Well ***. Writing on my hand. I mean, that obviously suggests I'd be an awful teacher. As for the other comment - I almost laughed. As if you'd spend a year training to be a teacher and then spend all your time trying to do other things instead of get to know your class?

    I have my next interview tomorrow. Needless to say, I will make sure my hands are well scrubbed and I don't show any interest in being involved in anything extra-curricular!

    Jo
     
  16. I really think many of these silly reasons are spurious. they are said as a smokescreen because the reporter is too mealy mouthed to be honest.

    I suggest when / if you are given one of these answers is to Laugh out loud, and say " now give me the real reason "
     
  17. Over 20 years ago, I wa trying to get into FE, at a time when universities and industry were shedding quite high-powered people. Like many, I suffered from 'non-doctorate syndrome' as, not infrequently, I was the only applicant at the interview without a PhD.

    At one interview at an FE college, we candidates, after a perfunctory tour of the facilities, were parked in the staff room to await our interviews. One by one, we were called for interview, and then told to return to the staff room. At about 5pm, we had all been interviewed and sat awaiting the result.

    Time went on and nobody took any more notice of us. Getting on for 7pm, a memeber of the science department came in, I suppose to get ready for his evening classes and, recognising us, asked what we still doing there. When we explained, he went of to phone someone, and came back with the news that 'it has been decided not to make an appointment'.
     
  18. When I was a student teacher i went for a few interviews after which the candidate who got the job was a student teacher on teaching practice at the school we had applied to.

    I'm sure sometimes they were the right people. However, once, after an interivew that involved teaching a lesson, I was told that i didn't get the job as the successful candidate related better to the class than I did. The succesful candidate was teaching his useful timetabled class as part of his placement; I was teaching a class in a school I'd only just arrived in that morning.


    Another time, after being sent home on the promise I'd be called later in the day and told the result, I rang up the school about 48 hours after my interview to be told by the Head of Department 'our man' had got the job. No reason /feedback offered.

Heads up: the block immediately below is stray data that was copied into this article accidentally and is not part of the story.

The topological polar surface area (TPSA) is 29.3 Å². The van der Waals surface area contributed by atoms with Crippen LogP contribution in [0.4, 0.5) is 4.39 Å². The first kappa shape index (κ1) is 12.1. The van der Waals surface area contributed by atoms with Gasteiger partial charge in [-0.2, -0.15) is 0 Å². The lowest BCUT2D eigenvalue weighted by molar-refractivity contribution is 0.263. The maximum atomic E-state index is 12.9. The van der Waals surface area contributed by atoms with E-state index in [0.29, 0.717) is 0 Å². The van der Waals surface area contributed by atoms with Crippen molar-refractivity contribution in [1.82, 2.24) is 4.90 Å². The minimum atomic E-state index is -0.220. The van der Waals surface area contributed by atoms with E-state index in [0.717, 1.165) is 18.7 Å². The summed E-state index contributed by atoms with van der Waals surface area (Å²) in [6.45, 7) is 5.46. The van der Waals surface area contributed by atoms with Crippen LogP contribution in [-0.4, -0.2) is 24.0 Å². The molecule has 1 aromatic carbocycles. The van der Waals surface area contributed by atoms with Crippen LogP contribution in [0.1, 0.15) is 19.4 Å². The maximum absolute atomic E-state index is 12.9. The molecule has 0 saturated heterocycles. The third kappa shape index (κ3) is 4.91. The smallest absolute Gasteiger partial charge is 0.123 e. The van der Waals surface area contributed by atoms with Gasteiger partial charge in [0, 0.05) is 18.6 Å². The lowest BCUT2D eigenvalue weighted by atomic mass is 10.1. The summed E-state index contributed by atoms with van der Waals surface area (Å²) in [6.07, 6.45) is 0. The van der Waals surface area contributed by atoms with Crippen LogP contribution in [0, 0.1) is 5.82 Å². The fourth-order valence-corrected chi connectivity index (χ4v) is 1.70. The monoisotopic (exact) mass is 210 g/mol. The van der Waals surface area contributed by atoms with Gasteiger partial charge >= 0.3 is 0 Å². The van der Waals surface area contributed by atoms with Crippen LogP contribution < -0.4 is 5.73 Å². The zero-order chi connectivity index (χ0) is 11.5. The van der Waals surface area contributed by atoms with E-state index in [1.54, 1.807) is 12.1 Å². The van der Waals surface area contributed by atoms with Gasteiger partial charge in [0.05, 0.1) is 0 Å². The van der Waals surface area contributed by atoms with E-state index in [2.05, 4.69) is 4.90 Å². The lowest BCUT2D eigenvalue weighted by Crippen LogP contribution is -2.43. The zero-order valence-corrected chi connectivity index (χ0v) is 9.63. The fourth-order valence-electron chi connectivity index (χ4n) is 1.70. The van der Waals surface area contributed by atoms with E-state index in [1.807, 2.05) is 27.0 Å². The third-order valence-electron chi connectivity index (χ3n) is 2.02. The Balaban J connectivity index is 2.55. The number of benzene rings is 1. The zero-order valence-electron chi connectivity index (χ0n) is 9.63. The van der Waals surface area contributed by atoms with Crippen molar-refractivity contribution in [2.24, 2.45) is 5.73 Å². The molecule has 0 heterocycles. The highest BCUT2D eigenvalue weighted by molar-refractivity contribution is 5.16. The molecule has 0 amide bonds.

Oddly, the first interview I went to where there wasn't an internal candidate, I got the job!
     
  19. To ElaineC,
    You have obviously been quite unnsuccessful as a teacher and feel quite bitter about this. It comes across very clearly from your posts. Possible reasons could be the fact not that you HAVE an MA and an education prize but that you talk too much about them. Also, anyone reading this board could identify you. Just from reading a few posts, I know your name, where abouts in the country you come from and even the names and ages of your kids! I am giving pleasantly meant advice here BTW although I know it doesn't sound like it.
     
  20. Well hello melboyden and thanks for your encouraging posting. You may well have gathered that I don't particularly care if I am identified or not because I have given up on the idea that I am ever going to get a satisfactory job in education or anywhere else for that matter. And the bitterness has just grown over the years. It certainly wasn't there to start with.

    Depends on how you are defining unsuccessful as to whether I am an unsuccessful teacher or not. I have always been assessed as good or excellent whenever I have been observed and have above average success rates in exams. I am also still in contact with several ex students who seem to value me so that will do for me.

    I have mentioned my qualifications on this forum as an illustration of how it is possible to have everything on paper. In "real" life I only mention them on application forms.

    It's only because I know there is no point in my trying to get the job I feel has been denied me that I have been so open. Younger teachers in particular need to know that we don't live in a meritocracy.